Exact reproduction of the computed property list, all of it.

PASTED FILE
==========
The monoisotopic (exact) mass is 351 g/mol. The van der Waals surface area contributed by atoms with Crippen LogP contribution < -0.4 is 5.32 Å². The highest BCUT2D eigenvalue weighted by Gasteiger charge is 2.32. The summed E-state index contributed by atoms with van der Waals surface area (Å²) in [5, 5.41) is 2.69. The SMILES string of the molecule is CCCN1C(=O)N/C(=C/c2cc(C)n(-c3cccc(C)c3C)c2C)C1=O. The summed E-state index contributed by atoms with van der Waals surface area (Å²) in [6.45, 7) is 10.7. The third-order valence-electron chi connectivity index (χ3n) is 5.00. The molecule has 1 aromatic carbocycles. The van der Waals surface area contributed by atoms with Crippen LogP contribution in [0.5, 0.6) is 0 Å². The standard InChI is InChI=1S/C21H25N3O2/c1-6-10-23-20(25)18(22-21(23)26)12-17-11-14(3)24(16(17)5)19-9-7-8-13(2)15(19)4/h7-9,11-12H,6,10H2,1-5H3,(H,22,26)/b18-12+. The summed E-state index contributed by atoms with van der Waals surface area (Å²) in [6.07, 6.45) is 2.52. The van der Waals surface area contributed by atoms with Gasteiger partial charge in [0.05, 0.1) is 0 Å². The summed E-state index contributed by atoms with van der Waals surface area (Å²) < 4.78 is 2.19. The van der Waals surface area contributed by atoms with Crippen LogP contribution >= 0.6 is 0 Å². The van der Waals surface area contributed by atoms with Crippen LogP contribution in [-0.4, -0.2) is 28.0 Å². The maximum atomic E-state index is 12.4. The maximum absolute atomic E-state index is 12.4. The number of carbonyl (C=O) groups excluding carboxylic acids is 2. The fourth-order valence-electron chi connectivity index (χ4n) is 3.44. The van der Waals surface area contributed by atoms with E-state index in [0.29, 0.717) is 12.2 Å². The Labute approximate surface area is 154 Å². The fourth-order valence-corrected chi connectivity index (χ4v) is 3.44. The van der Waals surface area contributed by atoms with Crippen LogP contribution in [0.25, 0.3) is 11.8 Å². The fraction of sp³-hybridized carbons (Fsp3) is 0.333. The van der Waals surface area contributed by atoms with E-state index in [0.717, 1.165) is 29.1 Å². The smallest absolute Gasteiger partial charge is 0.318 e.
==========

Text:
The monoisotopic (exact) mass is 351 g/mol. The van der Waals surface area contributed by atoms with Crippen LogP contribution < -0.4 is 5.32 Å². The highest BCUT2D eigenvalue weighted by Gasteiger charge is 2.32. The summed E-state index contributed by atoms with van der Waals surface area (Å²) in [5, 5.41) is 2.69. The SMILES string of the molecule is CCCN1C(=O)N/C(=C/c2cc(C)n(-c3cccc(C)c3C)c2C)C1=O. The summed E-state index contributed by atoms with van der Waals surface area (Å²) in [6.45, 7) is 10.7. The third-order valence-electron chi connectivity index (χ3n) is 5.00. The molecule has 1 aromatic carbocycles. The van der Waals surface area contributed by atoms with Crippen LogP contribution in [0.5, 0.6) is 0 Å². The standard InChI is InChI=1S/C21H25N3O2/c1-6-10-23-20(25)18(22-21(23)26)12-17-11-14(3)24(16(17)5)19-9-7-8-13(2)15(19)4/h7-9,11-12H,6,10H2,1-5H3,(H,22,26)/b18-12+. The summed E-state index contributed by atoms with van der Waals surface area (Å²) in [6.07, 6.45) is 2.52. The van der Waals surface area contributed by atoms with Gasteiger partial charge in [0.05, 0.1) is 0 Å². The summed E-state index contributed by atoms with van der Waals surface area (Å²) < 4.78 is 2.19. The van der Waals surface area contributed by atoms with Crippen LogP contribution >= 0.6 is 0 Å². The van der Waals surface area contributed by atoms with Crippen LogP contribution in [-0.4, -0.2) is 28.0 Å². The maximum atomic E-state index is 12.4. The maximum absolute atomic E-state index is 12.4. The number of carbonyl (C=O) groups excluding carboxylic acids is 2. The fourth-order valence-electron chi connectivity index (χ4n) is 3.44. The van der Waals surface area contributed by atoms with E-state index in [0.29, 0.717) is 12.2 Å². The Labute approximate surface area is 154 Å². The fourth-order valence-corrected chi connectivity index (χ4v) is 3.44. The van der Waals surface area contributed by atoms with Crippen LogP contribution in [0.25, 0.3) is 11.8 Å². The fraction of sp³-hybridized carbons (Fsp3) is 0.333. The van der Waals surface area contributed by atoms with E-state index in [0.717, 1.165) is 29.1 Å². The smallest absolute Gasteiger partial charge is 0.318 e.